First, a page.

Education

Why Is It Difficult for People to Join Green Protests (Or Any Other Kind)?

I went to one of the main Seattle Climate Strike Events #climatestrike by City Hall during my lunch time today. It was emotional, beautiful and empowering, like other protests I have joined before. There were around five thousand people there, which was a good turnout, but why not more? It made me think that people have hesitations and often find excuses to not join civic events, even when they do care and support the cause.

Let’s go through some reasons on why one would not join a protest and bust some myths:

1.The time of the protest is not convenient for me.

Research, research, and research. If you can’t find the time to go to a particular march or even, it is quite possible that other people also can’t and there will be an ALTERNATIVE event for you to attend. If in the vast realm of the internet and social media, you still can’t find anything else, take charge and organize one yourself. If you have a limited time, just show up for one hour or so! It’s better than not showing up at all. If you can’t physically be there, there may be an online petition or digital movement for you to participate. Again, this is better than not doing anything at all.

2. I don’t have the time, talent or energy to make signs.

Okay, some folks go above and beyond on marches and dress on costumes or print really massive banner signs in advance, but you don’t have to go all that way. Even my 6-year-old can create a sign. Anyone can create a sign. Pick any recycled boxes, google some ideas, and write something big and impactful. Total time of the exercise: 15 minutes, yes, 15 minutes MAX.

3. Protests are really dangerous and I am afraid for my personal safety.

Most protests are EXTREMELY safe. I went to the march today and there were babies being worn by their moms and dads or on strollers, lots of kids sitting on the asphalt, and even dogs chilling out. You will find there many nice people that are passionate about your cause and this will fill your energy tank with their support, chants, positive rage, and lots of love.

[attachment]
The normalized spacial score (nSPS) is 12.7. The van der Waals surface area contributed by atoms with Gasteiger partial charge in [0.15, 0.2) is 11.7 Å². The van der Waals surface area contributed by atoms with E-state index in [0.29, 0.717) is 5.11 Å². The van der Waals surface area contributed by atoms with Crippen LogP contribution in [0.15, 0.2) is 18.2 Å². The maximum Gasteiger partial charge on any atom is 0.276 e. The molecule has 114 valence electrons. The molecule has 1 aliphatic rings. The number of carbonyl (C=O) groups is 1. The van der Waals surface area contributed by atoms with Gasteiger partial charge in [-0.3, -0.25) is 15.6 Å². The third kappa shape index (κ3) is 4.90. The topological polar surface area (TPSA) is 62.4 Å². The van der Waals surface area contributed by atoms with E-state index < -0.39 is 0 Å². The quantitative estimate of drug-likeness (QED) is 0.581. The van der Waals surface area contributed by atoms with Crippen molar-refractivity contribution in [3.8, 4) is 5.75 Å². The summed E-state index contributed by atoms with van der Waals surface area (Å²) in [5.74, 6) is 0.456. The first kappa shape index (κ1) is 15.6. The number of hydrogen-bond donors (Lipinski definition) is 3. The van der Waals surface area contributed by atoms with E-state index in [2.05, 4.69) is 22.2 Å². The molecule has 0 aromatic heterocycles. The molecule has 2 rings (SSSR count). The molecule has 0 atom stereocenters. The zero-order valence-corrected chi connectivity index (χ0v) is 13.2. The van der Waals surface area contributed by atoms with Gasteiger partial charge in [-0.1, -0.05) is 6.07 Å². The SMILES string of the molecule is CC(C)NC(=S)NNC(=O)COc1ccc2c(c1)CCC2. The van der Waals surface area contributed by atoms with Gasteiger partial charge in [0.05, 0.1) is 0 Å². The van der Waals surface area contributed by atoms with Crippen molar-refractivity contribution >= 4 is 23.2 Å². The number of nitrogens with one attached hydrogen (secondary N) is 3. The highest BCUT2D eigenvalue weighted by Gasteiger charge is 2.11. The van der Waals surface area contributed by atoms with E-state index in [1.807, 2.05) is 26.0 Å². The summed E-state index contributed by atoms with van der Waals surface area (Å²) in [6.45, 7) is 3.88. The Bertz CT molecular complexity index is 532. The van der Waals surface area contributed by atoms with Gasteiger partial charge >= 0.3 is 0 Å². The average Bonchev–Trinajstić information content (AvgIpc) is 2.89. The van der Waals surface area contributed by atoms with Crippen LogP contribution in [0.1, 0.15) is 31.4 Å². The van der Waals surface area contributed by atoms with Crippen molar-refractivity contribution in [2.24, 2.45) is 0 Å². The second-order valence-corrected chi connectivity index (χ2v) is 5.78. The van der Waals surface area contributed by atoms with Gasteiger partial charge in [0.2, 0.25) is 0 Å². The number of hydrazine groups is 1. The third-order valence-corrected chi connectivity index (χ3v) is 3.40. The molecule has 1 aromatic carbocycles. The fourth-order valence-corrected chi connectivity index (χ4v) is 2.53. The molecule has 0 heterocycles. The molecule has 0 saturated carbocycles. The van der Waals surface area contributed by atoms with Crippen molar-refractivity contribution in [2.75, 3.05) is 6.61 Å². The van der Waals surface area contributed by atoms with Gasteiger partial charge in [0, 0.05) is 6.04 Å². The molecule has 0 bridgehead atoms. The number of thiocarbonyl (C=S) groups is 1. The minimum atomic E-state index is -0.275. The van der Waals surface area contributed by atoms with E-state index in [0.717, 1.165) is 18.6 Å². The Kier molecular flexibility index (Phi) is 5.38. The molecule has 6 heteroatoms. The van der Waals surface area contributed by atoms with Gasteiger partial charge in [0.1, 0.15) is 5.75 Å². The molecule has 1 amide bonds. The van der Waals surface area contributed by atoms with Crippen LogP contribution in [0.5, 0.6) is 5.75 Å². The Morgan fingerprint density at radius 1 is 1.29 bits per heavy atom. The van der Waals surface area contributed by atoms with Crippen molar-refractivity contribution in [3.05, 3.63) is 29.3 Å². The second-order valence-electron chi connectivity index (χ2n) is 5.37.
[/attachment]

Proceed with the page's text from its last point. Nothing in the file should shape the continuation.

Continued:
4. The event is not quite accessible and I will get tired really easily.

Most organized events will provide an alternate route by bus or train (if available on your city), and the walks are relatively short. In the protest I attended today for instance, I was able to photograph small kids walking with their parents and even folks in wheelchairs. Yes, if they can do it, you can probably do it too.

5. I don’t have friends to go with me and I don’t want to go alone.

You won’t be alone even if your colleagues or friends can’t show up. Go there by yourself and at the moment you join the group, you will feel that you simply belong there. In fact, you will likely be surrounded by people that think a lot more like you, even perhaps more than your own family and friends that didn’t find the time to show up to the cause.

6. You and others are going, so I feel like I don’t need to go.

Okay, if everyone was going to follow this line of thinking, well, there would be nobody at the protest. Think of a protest as a doctor’s appointment when you have a flu — nobody truly wants to be there, you wish you didn’t have a disease to combat at all, but you do and you know it. It is necessary and by going there this will help you and others be healthy and safe. You just need to prioritize the visit. You can’t send your friend to the doctor in your place.

7. The commute is going to be terrible and I don’t want to deal with that.

Prioritize your day so you have a bit more flexibility with your commute or plan the time you are going to be at the protest. Nobody is going to be upset at you if you come early and leave early. The important piece is to show up at some point. Think about the doctor’s appointment example again… Do you not go to your appointment because the traffic will be bad later?

8. I don’t know much about the “x” crisis, so I don’t feel qualified to go to the protest.

If this is a massive protest, chances are this is going to be all over the news. Any major publication will probably be a good source of information about the what/why/who/where/when of the protest. A 10-minute reading can solve your problem! Still feeling unprepared? Don’t fear! Many of the rallies have guest speakers that will likely repeat the goals of the protest and even be a bit redundant on the reasons to be there.

What else do I need to know about march and protests?

Pretty simple, right? Can we count you in to the next one?

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